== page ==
8. 8. 13. HOW LONG WILL I SPEAKPlan your speech for the time allowed and carry some extra materialto use if everything goes too fast and you have minutes to spare.Also, prepare a shorter version in case you have to start late.Calculating the length of a presentation can be tricky, so role play itbeforehand. Don’t forget to take into account the minutes you’llinvest handing out material, showing visual aids or answeringquestions. 14. WHO WILL I SPEAK WITH?If you are not the only speaker, it is better to: Try to avoid talking after experienced lecturers, because your presentation could be dull compared to theirs. Try to contact the speakers who come before and after you to make sure your subjects do not overlap. Listen to the lecturers before you and be prepared to alter your words if they refer to the subjects you’re planning to cover. 15. PUNCTUAL & COURTEOUSPeople have given up on other activities to hear you speak and youmust respect them by starting punctually. Also, most will have othercommitments after your speech so do finish on time. Be considerate to everyone – even to disagreeable individuals or those who ask obnoxious questions. People feel uncomfortable when you don’t follow international courtesy rules. Politeness means doing nothing that might offend anyone, including minorities. Cross-Cultural Notes for Better Presentations Copyright by Andrew D. Miles and English for Business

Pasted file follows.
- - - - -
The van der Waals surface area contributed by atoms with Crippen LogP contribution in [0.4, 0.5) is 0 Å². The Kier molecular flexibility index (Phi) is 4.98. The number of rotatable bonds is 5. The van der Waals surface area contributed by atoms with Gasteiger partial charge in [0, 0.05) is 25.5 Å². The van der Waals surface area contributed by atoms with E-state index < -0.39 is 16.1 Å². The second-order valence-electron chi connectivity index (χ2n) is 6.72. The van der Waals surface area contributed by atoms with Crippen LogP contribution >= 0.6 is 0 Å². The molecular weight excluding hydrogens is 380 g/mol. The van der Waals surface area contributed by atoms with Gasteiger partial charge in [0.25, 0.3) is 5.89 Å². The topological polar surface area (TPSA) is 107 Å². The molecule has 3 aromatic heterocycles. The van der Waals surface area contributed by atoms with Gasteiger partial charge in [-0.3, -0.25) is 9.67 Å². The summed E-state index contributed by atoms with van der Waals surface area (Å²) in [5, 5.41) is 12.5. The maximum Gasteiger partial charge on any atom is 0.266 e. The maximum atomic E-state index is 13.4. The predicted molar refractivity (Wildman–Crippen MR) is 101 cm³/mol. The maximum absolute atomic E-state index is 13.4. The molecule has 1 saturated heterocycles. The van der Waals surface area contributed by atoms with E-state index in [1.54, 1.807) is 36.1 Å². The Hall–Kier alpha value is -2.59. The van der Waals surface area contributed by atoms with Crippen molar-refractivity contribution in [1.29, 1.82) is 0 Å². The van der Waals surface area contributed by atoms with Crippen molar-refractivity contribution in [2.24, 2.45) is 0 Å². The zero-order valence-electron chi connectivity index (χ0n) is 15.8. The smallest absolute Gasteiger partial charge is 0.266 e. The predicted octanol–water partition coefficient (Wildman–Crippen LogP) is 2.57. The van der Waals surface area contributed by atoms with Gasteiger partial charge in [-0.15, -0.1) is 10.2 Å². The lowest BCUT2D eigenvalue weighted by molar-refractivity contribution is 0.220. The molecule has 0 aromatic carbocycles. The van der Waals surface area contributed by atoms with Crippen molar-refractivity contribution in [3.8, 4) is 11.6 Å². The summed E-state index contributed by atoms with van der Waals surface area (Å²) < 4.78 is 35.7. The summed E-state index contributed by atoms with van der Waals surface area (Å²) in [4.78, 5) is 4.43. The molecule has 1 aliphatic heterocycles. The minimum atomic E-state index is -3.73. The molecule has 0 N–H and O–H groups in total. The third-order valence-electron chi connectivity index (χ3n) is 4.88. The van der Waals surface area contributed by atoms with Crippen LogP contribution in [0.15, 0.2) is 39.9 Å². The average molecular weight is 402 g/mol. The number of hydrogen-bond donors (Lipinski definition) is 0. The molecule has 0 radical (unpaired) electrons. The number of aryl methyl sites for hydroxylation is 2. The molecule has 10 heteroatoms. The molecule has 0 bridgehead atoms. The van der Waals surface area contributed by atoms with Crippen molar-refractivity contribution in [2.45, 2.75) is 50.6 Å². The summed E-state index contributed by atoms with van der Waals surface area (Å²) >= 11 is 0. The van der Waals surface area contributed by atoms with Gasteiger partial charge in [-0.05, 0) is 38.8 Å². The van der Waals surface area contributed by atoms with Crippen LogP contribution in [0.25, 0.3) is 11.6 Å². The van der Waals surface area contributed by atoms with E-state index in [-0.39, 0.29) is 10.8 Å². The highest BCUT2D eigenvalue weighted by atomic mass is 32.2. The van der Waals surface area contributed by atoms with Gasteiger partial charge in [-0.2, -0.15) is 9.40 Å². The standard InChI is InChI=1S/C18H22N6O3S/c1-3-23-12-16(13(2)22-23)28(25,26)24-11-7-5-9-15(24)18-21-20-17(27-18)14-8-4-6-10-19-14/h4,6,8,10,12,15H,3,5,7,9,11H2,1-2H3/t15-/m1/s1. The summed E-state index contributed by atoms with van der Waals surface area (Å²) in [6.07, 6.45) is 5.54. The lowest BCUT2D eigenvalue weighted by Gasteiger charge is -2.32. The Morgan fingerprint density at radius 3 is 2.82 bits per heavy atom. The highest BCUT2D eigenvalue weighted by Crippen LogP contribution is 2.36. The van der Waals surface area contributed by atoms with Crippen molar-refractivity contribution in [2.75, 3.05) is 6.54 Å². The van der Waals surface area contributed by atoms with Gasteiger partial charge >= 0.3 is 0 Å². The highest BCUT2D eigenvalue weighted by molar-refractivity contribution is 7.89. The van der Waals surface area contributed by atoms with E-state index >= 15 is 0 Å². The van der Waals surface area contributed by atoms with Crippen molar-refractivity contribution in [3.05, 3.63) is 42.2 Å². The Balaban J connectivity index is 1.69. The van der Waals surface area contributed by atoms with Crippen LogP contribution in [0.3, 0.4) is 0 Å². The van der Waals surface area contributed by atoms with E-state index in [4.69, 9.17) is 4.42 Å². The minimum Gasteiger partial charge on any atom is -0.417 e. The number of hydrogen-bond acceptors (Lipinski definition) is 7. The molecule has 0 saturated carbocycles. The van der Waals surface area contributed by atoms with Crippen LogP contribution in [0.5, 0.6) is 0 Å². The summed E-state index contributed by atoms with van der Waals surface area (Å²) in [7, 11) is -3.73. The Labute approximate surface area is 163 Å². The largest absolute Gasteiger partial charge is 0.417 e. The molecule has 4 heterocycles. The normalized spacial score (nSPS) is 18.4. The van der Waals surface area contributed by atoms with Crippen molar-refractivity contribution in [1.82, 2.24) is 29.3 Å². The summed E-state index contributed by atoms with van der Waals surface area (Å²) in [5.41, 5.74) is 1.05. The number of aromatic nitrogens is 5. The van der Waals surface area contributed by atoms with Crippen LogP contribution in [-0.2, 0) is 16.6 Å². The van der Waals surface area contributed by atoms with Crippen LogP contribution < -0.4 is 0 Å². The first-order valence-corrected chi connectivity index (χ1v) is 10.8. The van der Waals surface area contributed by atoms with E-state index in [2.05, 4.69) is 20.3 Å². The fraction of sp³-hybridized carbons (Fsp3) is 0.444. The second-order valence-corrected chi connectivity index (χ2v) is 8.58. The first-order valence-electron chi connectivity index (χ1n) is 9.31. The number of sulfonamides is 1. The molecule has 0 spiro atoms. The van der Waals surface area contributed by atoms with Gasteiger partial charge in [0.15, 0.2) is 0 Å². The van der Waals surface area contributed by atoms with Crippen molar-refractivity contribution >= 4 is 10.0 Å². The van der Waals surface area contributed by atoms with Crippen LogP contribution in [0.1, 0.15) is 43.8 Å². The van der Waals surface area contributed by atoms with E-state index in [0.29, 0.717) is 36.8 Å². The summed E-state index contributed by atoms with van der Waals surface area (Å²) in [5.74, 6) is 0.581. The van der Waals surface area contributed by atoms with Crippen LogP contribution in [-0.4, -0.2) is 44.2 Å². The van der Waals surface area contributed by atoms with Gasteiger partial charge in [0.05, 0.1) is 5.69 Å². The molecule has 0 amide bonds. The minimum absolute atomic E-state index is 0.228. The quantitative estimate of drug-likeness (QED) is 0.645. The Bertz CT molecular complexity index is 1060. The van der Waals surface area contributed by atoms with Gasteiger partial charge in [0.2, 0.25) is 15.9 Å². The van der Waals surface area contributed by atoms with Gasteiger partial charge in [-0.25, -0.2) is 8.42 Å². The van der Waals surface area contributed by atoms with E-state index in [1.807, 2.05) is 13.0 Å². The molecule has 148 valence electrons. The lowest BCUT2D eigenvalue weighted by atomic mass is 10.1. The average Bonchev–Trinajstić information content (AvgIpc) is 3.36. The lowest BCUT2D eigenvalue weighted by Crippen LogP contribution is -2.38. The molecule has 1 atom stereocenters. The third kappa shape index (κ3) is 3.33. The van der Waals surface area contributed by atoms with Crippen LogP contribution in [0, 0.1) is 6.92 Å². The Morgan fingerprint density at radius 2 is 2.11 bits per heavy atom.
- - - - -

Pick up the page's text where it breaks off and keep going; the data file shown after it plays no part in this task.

9. 9. 16. PARTS OF YOUR SPEECHWhatever structure you plan for your speech, it needs: A short introduction where you define what you’ll talk about. A body where you develop and explain your ideas. An ending where you round off your message and invite the public to ask questions. 17. DIVIDE AND CONQUERBreak up the body of your speech into simple parts that listeners canremember easily.Most people can keep between 3 and 5 concepts in their presentmemory, so split your speech into no more than 5 chapters or linesof thought. 18. START YOUR SPEECHBegin by greeting the public, smiling and saying something nice(i.e. It’s wonderful to be here talking to you again).Establish a common goal, if possible by using the first person plural(i.e.: Today we’ll find a solution to the sales problem). 19. INTRODUCE THE SUBJECTSummarise what you’re planning to say.A synopsis defines the subject of your speech, provides listenerswith a plan of your proposals and limits the scope of yourpresentation.It also allows the people who are not interested to leave the room. Cross-Cultural Notes for Better Presentations Copyright by Andrew D. Miles and English for Business